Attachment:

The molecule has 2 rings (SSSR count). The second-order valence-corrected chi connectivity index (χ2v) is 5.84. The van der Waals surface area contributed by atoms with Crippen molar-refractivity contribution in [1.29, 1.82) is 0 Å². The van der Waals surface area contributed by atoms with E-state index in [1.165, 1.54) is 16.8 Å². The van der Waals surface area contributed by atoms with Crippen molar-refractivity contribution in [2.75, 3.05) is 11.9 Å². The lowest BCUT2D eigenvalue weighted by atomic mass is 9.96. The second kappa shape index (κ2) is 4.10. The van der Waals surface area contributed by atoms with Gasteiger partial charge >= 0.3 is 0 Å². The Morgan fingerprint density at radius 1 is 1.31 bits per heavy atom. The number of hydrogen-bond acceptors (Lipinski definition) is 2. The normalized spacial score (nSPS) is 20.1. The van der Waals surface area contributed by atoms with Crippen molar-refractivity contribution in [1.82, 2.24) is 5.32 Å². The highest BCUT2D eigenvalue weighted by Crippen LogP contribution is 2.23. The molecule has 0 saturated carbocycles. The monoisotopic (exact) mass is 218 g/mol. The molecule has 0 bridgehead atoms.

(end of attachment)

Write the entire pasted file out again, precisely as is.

The molecule has 2 rings (SSSR count). The second-order valence-corrected chi connectivity index (χ2v) is 5.84. The van der Waals surface area contributed by atoms with Crippen molar-refractivity contribution in [1.29, 1.82) is 0 Å². The van der Waals surface area contributed by atoms with E-state index in [1.165, 1.54) is 16.8 Å². The van der Waals surface area contributed by atoms with Crippen molar-refractivity contribution in [2.75, 3.05) is 11.9 Å². The lowest BCUT2D eigenvalue weighted by atomic mass is 9.96. The second kappa shape index (κ2) is 4.10. The van der Waals surface area contributed by atoms with Gasteiger partial charge >= 0.3 is 0 Å². The Morgan fingerprint density at radius 1 is 1.31 bits per heavy atom. The number of hydrogen-bond acceptors (Lipinski definition) is 2. The normalized spacial score (nSPS) is 20.1. The van der Waals surface area contributed by atoms with Crippen molar-refractivity contribution in [1.82, 2.24) is 5.32 Å². The highest BCUT2D eigenvalue weighted by Crippen LogP contribution is 2.23. The molecule has 0 saturated carbocycles. The monoisotopic (exact) mass is 218 g/mol. The molecule has 0 bridgehead atoms.